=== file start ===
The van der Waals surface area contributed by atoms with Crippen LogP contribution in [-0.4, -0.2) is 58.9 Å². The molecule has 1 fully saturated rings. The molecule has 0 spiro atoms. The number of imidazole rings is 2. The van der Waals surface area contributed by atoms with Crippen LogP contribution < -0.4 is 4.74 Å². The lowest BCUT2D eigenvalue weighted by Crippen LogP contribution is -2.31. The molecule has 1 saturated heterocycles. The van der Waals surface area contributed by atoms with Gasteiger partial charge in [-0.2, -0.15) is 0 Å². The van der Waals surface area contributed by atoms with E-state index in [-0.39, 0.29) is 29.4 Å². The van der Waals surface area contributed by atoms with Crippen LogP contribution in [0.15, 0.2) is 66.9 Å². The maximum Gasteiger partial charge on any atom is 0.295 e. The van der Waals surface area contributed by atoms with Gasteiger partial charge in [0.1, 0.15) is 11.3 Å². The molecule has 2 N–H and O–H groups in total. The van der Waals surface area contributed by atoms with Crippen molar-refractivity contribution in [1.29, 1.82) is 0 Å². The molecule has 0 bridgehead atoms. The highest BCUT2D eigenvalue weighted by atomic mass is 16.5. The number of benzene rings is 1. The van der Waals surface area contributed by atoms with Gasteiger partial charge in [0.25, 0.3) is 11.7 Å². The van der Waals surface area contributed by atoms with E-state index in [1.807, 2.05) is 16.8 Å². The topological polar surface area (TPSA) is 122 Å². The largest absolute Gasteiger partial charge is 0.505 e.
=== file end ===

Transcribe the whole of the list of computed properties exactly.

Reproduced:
The van der Waals surface area contributed by atoms with Crippen LogP contribution in [-0.4, -0.2) is 58.9 Å². The molecule has 1 fully saturated rings. The molecule has 0 spiro atoms. The number of imidazole rings is 2. The van der Waals surface area contributed by atoms with Crippen LogP contribution < -0.4 is 4.74 Å². The lowest BCUT2D eigenvalue weighted by Crippen LogP contribution is -2.31. The molecule has 1 saturated heterocycles. The van der Waals surface area contributed by atoms with Gasteiger partial charge in [-0.2, -0.15) is 0 Å². The van der Waals surface area contributed by atoms with E-state index in [-0.39, 0.29) is 29.4 Å². The van der Waals surface area contributed by atoms with Crippen LogP contribution in [0.15, 0.2) is 66.9 Å². The maximum Gasteiger partial charge on any atom is 0.295 e. The van der Waals surface area contributed by atoms with Gasteiger partial charge in [0.1, 0.15) is 11.3 Å². The molecule has 2 N–H and O–H groups in total. The van der Waals surface area contributed by atoms with Crippen molar-refractivity contribution in [1.29, 1.82) is 0 Å². The molecule has 0 bridgehead atoms. The highest BCUT2D eigenvalue weighted by atomic mass is 16.5. The number of benzene rings is 1. The van der Waals surface area contributed by atoms with Gasteiger partial charge in [0.25, 0.3) is 11.7 Å². The van der Waals surface area contributed by atoms with E-state index in [1.807, 2.05) is 16.8 Å². The topological polar surface area (TPSA) is 122 Å². The largest absolute Gasteiger partial charge is 0.505 e.